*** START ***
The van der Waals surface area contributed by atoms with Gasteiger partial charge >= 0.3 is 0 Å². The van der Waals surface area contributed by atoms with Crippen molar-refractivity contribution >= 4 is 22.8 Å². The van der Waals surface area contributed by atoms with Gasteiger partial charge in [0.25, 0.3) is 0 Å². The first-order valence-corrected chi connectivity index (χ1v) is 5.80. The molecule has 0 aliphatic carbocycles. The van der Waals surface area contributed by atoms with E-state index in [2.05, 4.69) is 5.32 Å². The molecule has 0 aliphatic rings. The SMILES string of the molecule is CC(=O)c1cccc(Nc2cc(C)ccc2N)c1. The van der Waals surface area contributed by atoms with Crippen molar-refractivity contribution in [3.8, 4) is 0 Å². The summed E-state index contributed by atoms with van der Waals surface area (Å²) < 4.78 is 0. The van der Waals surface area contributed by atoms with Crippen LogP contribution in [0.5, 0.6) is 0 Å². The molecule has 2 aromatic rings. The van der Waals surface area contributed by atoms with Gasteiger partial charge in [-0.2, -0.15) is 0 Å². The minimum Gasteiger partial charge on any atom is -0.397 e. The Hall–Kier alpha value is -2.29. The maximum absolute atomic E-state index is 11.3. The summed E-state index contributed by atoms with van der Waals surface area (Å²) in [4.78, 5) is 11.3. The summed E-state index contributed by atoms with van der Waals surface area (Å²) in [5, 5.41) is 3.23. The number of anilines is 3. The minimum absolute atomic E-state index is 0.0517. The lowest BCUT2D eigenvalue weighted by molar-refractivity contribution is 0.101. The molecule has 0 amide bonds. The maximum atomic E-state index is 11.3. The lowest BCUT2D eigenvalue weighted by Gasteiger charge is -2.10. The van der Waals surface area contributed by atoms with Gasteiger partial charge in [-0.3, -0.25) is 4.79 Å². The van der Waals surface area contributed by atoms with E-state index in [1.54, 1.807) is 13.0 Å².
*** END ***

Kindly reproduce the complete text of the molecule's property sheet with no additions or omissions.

The van der Waals surface area contributed by atoms with Gasteiger partial charge >= 0.3 is 0 Å². The van der Waals surface area contributed by atoms with Crippen molar-refractivity contribution >= 4 is 22.8 Å². The van der Waals surface area contributed by atoms with Gasteiger partial charge in [0.25, 0.3) is 0 Å². The first-order valence-corrected chi connectivity index (χ1v) is 5.80. The molecule has 0 aliphatic carbocycles. The van der Waals surface area contributed by atoms with E-state index in [2.05, 4.69) is 5.32 Å². The molecule has 0 aliphatic rings. The SMILES string of the molecule is CC(=O)c1cccc(Nc2cc(C)ccc2N)c1. The van der Waals surface area contributed by atoms with Crippen molar-refractivity contribution in [3.8, 4) is 0 Å². The summed E-state index contributed by atoms with van der Waals surface area (Å²) < 4.78 is 0. The van der Waals surface area contributed by atoms with Crippen LogP contribution in [0.5, 0.6) is 0 Å². The molecule has 2 aromatic rings. The van der Waals surface area contributed by atoms with Gasteiger partial charge in [-0.2, -0.15) is 0 Å². The minimum Gasteiger partial charge on any atom is -0.397 e. The Hall–Kier alpha value is -2.29. The maximum absolute atomic E-state index is 11.3. The summed E-state index contributed by atoms with van der Waals surface area (Å²) in [4.78, 5) is 11.3. The summed E-state index contributed by atoms with van der Waals surface area (Å²) in [5, 5.41) is 3.23. The number of anilines is 3. The minimum absolute atomic E-state index is 0.0517. The lowest BCUT2D eigenvalue weighted by molar-refractivity contribution is 0.101. The molecule has 0 amide bonds. The maximum atomic E-state index is 11.3. The lowest BCUT2D eigenvalue weighted by Gasteiger charge is -2.10. The van der Waals surface area contributed by atoms with Gasteiger partial charge in [-0.3, -0.25) is 4.79 Å². The van der Waals surface area contributed by atoms with E-state index in [1.54, 1.807) is 13.0 Å².